Flooded Plains, Midwest expecting more rain while much of US warms up

75

ABC News(NEW YORK) -- As rivers continue to rise in the central U.S., more rain is on the way as a series of storms move across the country from West to East.

A large storm system will begin to bring more rain to the West Coast and heavy snow to the mountains on Wednesday morning. Gusty winds of 50 to 65 mph are possible.

By Thursday, part of that storm will bring rain to the flooded areas on the Missouri and Mississippi rivers, while more rain and snow will move onto the West Coast.

The core of the western storm will move into the flooded areas of the Midwest by Friday afternoon and evening, bringing heavy rain from Nebraska to Iowa and Missouri up to Chicago.

There is a good chance that the back side of this storm could be cold enough for snow in the western Plains and parts of the Midwest.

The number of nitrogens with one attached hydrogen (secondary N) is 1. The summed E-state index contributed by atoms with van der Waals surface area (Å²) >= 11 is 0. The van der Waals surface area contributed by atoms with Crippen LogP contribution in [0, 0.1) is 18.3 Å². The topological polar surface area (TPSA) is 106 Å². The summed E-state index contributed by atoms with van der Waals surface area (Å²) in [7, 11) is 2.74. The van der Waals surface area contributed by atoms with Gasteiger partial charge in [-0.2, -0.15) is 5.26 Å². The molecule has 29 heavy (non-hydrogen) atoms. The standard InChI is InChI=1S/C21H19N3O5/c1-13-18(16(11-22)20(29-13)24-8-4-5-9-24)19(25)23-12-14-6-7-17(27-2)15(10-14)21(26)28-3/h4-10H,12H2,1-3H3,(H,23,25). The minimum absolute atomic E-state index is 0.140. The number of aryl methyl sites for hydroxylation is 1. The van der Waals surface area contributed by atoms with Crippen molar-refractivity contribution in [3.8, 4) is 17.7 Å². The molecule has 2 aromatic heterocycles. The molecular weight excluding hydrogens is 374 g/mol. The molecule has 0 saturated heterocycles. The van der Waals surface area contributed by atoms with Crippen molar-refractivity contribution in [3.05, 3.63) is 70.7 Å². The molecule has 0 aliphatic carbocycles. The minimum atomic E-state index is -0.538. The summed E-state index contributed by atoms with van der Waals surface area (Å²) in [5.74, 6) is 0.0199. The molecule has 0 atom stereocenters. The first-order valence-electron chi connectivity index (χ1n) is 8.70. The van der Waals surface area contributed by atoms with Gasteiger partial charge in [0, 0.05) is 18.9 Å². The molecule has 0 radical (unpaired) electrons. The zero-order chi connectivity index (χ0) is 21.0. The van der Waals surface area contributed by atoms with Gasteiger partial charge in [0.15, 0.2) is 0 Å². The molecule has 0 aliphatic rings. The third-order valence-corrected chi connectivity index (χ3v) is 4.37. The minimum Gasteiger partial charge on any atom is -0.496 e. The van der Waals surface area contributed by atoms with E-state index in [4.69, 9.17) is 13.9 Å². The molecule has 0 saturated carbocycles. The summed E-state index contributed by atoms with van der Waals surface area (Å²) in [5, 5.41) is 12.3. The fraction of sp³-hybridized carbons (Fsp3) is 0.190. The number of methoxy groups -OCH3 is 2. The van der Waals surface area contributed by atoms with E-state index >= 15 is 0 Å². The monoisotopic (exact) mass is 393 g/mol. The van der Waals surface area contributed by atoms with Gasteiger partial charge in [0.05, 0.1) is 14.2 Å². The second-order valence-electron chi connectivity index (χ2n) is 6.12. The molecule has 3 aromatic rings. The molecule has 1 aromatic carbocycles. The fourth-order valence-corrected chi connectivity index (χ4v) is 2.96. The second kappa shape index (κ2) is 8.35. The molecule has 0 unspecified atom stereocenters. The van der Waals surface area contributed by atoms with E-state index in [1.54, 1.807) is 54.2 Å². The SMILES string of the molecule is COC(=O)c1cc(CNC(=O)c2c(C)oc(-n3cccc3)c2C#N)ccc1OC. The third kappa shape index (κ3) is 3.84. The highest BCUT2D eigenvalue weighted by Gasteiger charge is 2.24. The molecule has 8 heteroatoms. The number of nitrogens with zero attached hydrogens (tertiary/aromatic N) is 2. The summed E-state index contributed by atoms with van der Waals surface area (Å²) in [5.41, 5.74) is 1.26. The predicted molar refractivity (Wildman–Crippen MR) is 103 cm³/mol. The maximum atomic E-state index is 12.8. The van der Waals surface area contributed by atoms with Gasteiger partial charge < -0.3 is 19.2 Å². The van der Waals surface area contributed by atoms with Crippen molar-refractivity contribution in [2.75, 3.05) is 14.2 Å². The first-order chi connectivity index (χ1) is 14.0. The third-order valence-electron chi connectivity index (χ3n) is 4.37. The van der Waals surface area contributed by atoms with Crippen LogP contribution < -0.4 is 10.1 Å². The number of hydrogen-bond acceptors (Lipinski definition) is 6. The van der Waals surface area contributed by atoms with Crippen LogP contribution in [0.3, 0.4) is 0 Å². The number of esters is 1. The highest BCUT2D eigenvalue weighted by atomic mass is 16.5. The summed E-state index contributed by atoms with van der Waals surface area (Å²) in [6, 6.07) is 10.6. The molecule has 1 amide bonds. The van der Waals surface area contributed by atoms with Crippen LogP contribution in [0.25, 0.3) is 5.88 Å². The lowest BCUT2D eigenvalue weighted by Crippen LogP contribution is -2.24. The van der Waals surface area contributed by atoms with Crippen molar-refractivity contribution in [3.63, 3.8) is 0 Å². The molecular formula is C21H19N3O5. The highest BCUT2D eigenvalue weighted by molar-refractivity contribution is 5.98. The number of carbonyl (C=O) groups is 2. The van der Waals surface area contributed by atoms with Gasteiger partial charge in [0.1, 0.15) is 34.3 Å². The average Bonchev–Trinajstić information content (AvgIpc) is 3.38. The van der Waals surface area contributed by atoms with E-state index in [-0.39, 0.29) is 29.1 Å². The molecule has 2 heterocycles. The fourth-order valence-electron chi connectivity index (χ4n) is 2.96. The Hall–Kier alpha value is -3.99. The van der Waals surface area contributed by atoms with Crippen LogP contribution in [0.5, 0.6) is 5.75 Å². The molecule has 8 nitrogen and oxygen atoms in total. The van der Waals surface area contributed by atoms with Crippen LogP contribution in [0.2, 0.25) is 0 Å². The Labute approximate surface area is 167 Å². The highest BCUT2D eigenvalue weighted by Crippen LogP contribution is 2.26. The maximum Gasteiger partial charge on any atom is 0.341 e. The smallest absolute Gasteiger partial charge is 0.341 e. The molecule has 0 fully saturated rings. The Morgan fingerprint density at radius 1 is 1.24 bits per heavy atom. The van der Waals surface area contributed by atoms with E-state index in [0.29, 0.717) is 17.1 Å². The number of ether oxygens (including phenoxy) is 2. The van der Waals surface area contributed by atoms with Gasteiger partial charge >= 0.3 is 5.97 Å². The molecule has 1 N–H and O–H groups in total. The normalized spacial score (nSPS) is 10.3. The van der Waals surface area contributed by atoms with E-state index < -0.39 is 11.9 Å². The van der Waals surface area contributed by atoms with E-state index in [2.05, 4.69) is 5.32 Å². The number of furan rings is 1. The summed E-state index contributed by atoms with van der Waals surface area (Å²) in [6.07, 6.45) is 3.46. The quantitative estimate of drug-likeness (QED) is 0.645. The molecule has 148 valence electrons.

At this moment, the forecast shows for the heaviest rain to fall from Kansas to Missouri and into Illinois, where locally more than 3 inches of rain could accumulate.

Major warmup from Denver to NYC

Ahead of the storm, a major spring warmup is on the way for the central U.S. from Denver to Kansas City, Missouri, and north to the Twin Cities. Highs will reach close to 70 degrees, with some areas approaching 80 in central Kansas.

These temperatures are 15 to 25 degrees above normal for late March.

Such rapid warmup is not good news for the snowmelt in the Upper Midwest, as rivers will rise even faster in the Dakotas, Minnesota, Iowa and Wisconsin.

The major warmup moves east as the western storm pushes in that direction. Temperatures could approach 70 degrees by the end of the week from Washington, D.C. to Boston. These temperatures are almost 20 degrees above normal.

Copyright © 2019, ABC Radio. All rights reserved.